Newer MacBook Air Models Now Appear to be Using Faster Samsung SSDs
When Apple refreshed the MacBook Air
line last October, one of the most notable new features was the use of new blade type SSD drives. Taking the memory out of the old enclosures proved to be a great way to save space inside the cramped MacBook Air case, however, Apple did not use the fastest drives available at the time.
conducted a detailed teardown of the 11-inch MacBook Air and they concluded that Apple has been using Toshiba's
Blade XĖGail SSD drives in the refreshed models. It now appears that Apple has replaced the Toshiba drives with models manufactured by Samsung instead.
It's currently unclear when Apple made the switch, but a quick look at that SSD model number clearly indicates that a new drive is now being used. It's really not too unusual for a company such as Apple to use components from a variety of sources, however, parts from different manufactures usually share the same specifications.
The SSD drives now being used in current MacBook Air models appear to be manufactured by Samsung instead of Toshiba. One benefit of the switch is that these new drives are considerably faster than the previous models used. The older Toshiba SSD drives were cable of read times of 209.8 MB/s and write times of 175.6 MB/s. The newer SSD drives now have read times of 261.1 MB/s and write times of 209.6 MB/s. As you can see, the newer drives are considerably faster than the previous SSD drives that originally shipped with the refreshed MacBook Airs. I currently use a 13-inch MacBook Air that I purchased about a month ago, and the SSD drive model number is in fact SM256C, presumably manufactured by Samsung.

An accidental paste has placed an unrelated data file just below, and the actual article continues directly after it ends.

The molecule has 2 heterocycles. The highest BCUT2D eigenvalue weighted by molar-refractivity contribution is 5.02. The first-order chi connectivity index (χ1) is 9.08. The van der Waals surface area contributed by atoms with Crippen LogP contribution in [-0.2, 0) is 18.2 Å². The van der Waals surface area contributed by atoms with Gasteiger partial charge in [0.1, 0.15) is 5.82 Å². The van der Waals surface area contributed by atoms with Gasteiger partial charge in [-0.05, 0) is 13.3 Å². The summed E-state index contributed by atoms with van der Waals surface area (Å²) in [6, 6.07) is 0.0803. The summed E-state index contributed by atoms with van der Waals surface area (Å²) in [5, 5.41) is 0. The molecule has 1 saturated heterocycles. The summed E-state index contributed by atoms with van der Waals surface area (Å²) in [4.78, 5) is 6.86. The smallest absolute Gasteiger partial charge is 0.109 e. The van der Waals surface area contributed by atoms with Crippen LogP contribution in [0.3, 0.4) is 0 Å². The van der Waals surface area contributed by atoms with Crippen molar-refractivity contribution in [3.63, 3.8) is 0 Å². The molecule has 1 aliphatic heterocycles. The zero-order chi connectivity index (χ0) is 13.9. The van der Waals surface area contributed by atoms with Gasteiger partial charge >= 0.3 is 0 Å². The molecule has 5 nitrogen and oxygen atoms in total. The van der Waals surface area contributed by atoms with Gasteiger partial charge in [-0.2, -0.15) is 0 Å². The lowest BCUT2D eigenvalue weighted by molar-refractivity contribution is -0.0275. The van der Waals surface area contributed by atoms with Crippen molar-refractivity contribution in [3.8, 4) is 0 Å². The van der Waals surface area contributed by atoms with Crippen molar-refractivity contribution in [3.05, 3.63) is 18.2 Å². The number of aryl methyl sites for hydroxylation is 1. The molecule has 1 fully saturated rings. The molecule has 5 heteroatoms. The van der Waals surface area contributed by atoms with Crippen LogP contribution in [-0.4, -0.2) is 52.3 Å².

In recent years, Apple has become less and less forthcoming with the exact technical specifications of the components they use in their products. Apple now prefers to promote features rather than technical specs when advertising their products. This does make sense, however, as apple now markets products to a wider audience than at any other time in the companies history.
What does this mean for the average consumer? Well, itís nice to know that if youíve been wanting to buy a new MacBook Air, the current models are just slightly faster than the ones that came out last October.